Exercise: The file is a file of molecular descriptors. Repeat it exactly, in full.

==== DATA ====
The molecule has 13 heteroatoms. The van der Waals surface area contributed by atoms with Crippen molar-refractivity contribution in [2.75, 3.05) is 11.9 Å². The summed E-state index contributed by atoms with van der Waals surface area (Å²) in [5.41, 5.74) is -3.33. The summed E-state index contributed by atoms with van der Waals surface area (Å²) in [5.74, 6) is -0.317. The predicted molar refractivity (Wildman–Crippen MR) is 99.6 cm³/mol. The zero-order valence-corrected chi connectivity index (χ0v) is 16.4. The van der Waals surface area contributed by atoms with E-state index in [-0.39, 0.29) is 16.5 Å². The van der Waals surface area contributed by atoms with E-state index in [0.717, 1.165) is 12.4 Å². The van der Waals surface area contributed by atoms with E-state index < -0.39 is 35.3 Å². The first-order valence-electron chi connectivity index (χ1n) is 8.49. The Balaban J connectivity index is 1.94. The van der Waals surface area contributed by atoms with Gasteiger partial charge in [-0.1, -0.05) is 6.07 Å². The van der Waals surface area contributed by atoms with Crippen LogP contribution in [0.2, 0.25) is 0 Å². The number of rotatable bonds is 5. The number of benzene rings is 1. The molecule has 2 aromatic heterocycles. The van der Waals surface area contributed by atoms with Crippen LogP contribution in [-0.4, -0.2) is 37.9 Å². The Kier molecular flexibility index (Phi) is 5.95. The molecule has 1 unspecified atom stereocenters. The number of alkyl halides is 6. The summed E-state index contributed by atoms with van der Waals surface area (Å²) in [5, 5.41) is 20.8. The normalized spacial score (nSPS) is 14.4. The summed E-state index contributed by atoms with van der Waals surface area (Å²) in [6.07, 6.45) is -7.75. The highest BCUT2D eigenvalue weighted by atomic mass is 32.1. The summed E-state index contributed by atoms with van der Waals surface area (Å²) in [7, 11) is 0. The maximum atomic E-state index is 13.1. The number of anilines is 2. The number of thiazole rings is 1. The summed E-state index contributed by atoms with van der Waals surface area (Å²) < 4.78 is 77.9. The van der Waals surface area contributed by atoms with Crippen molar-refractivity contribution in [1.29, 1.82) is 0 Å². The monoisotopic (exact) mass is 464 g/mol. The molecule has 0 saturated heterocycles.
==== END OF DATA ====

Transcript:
The molecule has 13 heteroatoms. The van der Waals surface area contributed by atoms with Crippen molar-refractivity contribution in [2.75, 3.05) is 11.9 Å². The summed E-state index contributed by atoms with van der Waals surface area (Å²) in [5.41, 5.74) is -3.33. The summed E-state index contributed by atoms with van der Waals surface area (Å²) in [5.74, 6) is -0.317. The predicted molar refractivity (Wildman–Crippen MR) is 99.6 cm³/mol. The zero-order valence-corrected chi connectivity index (χ0v) is 16.4. The van der Waals surface area contributed by atoms with E-state index in [-0.39, 0.29) is 16.5 Å². The van der Waals surface area contributed by atoms with E-state index in [0.717, 1.165) is 12.4 Å². The van der Waals surface area contributed by atoms with E-state index < -0.39 is 35.3 Å². The first-order valence-electron chi connectivity index (χ1n) is 8.49. The Balaban J connectivity index is 1.94. The van der Waals surface area contributed by atoms with Gasteiger partial charge in [-0.1, -0.05) is 6.07 Å². The van der Waals surface area contributed by atoms with Crippen LogP contribution in [0.2, 0.25) is 0 Å². The number of rotatable bonds is 5. The number of benzene rings is 1. The molecule has 2 aromatic heterocycles. The van der Waals surface area contributed by atoms with Crippen LogP contribution in [-0.4, -0.2) is 37.9 Å². The Kier molecular flexibility index (Phi) is 5.95. The molecule has 1 unspecified atom stereocenters. The number of alkyl halides is 6. The summed E-state index contributed by atoms with van der Waals surface area (Å²) in [5, 5.41) is 20.8. The normalized spacial score (nSPS) is 14.4. The summed E-state index contributed by atoms with van der Waals surface area (Å²) in [6.07, 6.45) is -7.75. The highest BCUT2D eigenvalue weighted by atomic mass is 32.1. The summed E-state index contributed by atoms with van der Waals surface area (Å²) in [7, 11) is 0. The maximum atomic E-state index is 13.1. The number of anilines is 2. The number of thiazole rings is 1. The summed E-state index contributed by atoms with van der Waals surface area (Å²) < 4.78 is 77.9. The van der Waals surface area contributed by atoms with Crippen molar-refractivity contribution in [1.29, 1.82) is 0 Å². The monoisotopic (exact) mass is 464 g/mol. The molecule has 0 saturated heterocycles.